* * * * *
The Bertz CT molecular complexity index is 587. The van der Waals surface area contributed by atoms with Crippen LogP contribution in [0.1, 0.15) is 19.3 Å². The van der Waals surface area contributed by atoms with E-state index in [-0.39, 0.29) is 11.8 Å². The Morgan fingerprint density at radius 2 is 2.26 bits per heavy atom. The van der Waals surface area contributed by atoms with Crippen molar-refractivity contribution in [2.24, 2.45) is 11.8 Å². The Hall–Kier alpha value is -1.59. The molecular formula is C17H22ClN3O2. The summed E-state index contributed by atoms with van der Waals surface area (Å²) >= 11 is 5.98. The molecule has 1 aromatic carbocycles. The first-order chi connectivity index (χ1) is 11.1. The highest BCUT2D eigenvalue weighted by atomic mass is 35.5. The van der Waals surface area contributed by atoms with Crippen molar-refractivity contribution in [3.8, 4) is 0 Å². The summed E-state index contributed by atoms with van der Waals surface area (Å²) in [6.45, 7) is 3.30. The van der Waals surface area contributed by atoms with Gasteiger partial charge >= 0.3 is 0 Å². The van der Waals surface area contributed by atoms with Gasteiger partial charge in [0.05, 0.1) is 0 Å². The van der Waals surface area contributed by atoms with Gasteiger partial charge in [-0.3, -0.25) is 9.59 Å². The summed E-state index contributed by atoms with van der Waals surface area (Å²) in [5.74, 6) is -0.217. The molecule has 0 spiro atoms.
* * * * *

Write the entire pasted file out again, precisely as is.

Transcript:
The Bertz CT molecular complexity index is 587. The van der Waals surface area contributed by atoms with Crippen LogP contribution in [0.1, 0.15) is 19.3 Å². The van der Waals surface area contributed by atoms with E-state index in [-0.39, 0.29) is 11.8 Å². The Morgan fingerprint density at radius 2 is 2.26 bits per heavy atom. The van der Waals surface area contributed by atoms with Crippen molar-refractivity contribution in [2.24, 2.45) is 11.8 Å². The Hall–Kier alpha value is -1.59. The molecular formula is C17H22ClN3O2. The summed E-state index contributed by atoms with van der Waals surface area (Å²) >= 11 is 5.98. The molecule has 1 aromatic carbocycles. The first-order chi connectivity index (χ1) is 11.1. The highest BCUT2D eigenvalue weighted by atomic mass is 35.5. The van der Waals surface area contributed by atoms with Crippen molar-refractivity contribution in [3.8, 4) is 0 Å². The summed E-state index contributed by atoms with van der Waals surface area (Å²) in [6.45, 7) is 3.30. The van der Waals surface area contributed by atoms with Gasteiger partial charge >= 0.3 is 0 Å². The van der Waals surface area contributed by atoms with Gasteiger partial charge in [0.05, 0.1) is 0 Å². The van der Waals surface area contributed by atoms with Gasteiger partial charge in [-0.3, -0.25) is 9.59 Å². The summed E-state index contributed by atoms with van der Waals surface area (Å²) in [5.74, 6) is -0.217. The molecule has 0 spiro atoms.